1. Users are instructed to relax and basically sit up straight before putting the Posture Crown on their head. They are encouraged to pay attention in the first few minutes so that the crown doesn’t slip off. This conscious balancing and alignment is part of the relearning process.
2. Initially, wear the Posture Crown for 5-10 minutes per day. You should notice improvement after 3 – 4 weeks (PostureSorted’s opinion).
3. At this point, use the Posture Crown once per week as a reminder of the correct posture.
Note: Once someone purchases the product, they can choose to receive motivational emails once per week for a month. These emails also include tips for using the Posture Crown. A useful addition.
Our tester was surprised at how easy it was to balance the Posture Crown on their head. (This appears largely because the product is soft, and “moulds” to the wearer’s head.)
After the first 5 minute session, they noted that it had taken a concentrated effort to hold their head in a position that made it comfortable to use the device. They also commented that 5 minutes was plenty of time for the first use as it felt “heavy”.
After Day 2 of our three week test programme, they reported that their neck and upper back felt a little sore and tense. We assessed this as a natural part of retraining body alignment and encouraged them to persevere.
By Day 4 this tension seemed to have passed and they also reported that their head felt “more stable, stronger”.
Day 7 was marked with a pain in their left scalene muscle (these muscles stabilise the head/neck). We observed them using the Posture Crown and immediately noted that they were tensing one shoulder up and slightly tilting their head to this side. After some stretching, and a reset of their head alignment we left with instructions to stop using the device if the pain persisted.
The next day they reported that it was much more comfortable to use. They did, however, continue to do some basic scalene stretches and practised their head alignment in the mirror. (Link to a simple scalene stretch.)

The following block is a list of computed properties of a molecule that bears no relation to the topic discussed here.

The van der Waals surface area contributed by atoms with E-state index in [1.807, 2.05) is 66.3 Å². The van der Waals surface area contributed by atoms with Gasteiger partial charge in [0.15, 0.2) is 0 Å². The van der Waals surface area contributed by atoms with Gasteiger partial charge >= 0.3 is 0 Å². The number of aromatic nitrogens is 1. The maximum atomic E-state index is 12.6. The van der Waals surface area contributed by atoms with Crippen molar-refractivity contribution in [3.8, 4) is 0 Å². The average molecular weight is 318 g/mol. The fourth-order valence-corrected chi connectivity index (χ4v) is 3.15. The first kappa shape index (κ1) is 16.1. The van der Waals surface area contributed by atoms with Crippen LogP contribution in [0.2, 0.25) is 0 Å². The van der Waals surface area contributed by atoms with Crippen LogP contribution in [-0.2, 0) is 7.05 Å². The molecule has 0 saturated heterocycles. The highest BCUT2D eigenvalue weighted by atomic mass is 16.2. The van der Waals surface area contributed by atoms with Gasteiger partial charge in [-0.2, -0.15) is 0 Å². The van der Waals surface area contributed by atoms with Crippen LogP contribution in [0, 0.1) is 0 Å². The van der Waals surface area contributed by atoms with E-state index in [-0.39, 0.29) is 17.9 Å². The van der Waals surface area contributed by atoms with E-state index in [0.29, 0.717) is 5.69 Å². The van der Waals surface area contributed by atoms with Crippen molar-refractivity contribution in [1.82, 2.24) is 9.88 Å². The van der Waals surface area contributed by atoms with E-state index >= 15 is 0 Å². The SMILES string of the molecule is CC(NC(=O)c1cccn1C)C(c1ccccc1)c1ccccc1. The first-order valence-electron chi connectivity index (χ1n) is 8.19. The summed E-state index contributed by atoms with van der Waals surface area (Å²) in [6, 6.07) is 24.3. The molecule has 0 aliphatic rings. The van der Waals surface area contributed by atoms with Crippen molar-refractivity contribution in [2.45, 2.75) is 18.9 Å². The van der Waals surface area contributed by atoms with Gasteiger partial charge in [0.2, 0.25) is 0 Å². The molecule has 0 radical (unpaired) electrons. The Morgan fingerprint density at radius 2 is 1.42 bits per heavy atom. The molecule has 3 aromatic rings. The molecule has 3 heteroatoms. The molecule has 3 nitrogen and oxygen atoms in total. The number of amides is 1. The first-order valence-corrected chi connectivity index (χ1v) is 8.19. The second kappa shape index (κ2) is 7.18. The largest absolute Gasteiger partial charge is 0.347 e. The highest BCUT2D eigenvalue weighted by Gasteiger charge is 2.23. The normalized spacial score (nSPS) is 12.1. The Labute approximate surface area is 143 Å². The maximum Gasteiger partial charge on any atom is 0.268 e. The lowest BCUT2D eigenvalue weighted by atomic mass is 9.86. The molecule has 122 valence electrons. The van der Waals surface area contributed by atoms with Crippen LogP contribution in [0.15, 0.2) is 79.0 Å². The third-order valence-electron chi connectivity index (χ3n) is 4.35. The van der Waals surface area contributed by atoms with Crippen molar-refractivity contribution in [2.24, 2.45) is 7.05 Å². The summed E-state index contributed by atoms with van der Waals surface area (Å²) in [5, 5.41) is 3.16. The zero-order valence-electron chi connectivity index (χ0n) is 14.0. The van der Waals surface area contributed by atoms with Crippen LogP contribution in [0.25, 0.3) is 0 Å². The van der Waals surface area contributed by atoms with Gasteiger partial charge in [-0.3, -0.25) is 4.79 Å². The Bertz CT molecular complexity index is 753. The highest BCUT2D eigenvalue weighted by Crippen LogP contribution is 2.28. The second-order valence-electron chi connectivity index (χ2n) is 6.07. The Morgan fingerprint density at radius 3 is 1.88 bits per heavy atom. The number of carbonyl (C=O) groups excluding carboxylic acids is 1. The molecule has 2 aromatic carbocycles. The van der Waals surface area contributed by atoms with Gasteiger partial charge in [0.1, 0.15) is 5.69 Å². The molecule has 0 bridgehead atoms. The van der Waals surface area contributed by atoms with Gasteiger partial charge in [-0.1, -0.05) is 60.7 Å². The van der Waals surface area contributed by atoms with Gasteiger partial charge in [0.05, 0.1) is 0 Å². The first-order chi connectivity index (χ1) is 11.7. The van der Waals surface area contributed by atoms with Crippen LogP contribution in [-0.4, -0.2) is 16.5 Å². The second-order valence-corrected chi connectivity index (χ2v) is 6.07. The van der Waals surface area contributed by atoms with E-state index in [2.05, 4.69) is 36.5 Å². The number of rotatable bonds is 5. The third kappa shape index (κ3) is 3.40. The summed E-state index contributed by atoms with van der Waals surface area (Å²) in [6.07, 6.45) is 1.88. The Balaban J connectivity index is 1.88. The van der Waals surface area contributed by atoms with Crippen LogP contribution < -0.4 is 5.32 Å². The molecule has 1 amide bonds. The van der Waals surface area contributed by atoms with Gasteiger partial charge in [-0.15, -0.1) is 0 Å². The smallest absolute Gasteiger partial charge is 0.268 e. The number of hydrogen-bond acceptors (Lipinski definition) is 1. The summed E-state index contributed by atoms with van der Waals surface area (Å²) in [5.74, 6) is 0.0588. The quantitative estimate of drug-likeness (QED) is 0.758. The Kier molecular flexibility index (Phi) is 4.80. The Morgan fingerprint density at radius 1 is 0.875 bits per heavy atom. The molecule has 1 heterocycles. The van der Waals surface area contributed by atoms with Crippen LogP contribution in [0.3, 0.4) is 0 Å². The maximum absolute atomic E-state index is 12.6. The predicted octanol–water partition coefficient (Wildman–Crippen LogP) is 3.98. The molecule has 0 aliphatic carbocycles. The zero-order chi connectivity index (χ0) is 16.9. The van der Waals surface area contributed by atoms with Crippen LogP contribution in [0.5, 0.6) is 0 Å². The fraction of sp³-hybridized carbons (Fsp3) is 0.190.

Day 14 marked two thirds through our trial and our tester was now comfortable using the Posture Crown. We asked them to continue and make their final observations at Day 21.
Did it work?
In a word, yes. Our tester ended the trial with a stronger head posture than when they started (our assessment). They reported feeling that they were “sitting straighter” and that their neck felt less tense than usual. (Note: we chose our tester because their office job involves a lot of sitting and they were routinely experiencing neck and shoulder pain.) They also reported that people had complimented them, saying that they were “looking good” and “nice posture”.
Limitations of our trial
We used one tester for 3 weeks – this does not constitute a scientific study! However, that said, there were enough positive outcomes for our tester to suggest that head weights for posture may work for some people – particularly if they suffer from an overly forward head posture.
A couple of cautions
If you pop on the Posture Crown at work, expect to have a lot of comments coming your way! There is no way to wear one without looking a little ridiculous. This is definitely a posture corrector that is better suited to use at home.
We recommend having someone observe you assuming a strong head posture when first using the Posture Crown. They should be able to spot misalignment. Remember, it is highly likely that a new user has poor head posture and may not be assuming the position that they think they are. There is no point in using a weight unless it reinforces a stronger position. You could also use a mirror or cellphone picture to check for yourself.
And lastly, if you neck/upper spine is injured, or very painful, you should not put more weight on your head. You need to see a health professional as soon as possible. (Note: The Posture Crown team are considering releasing a lighter model as an option.)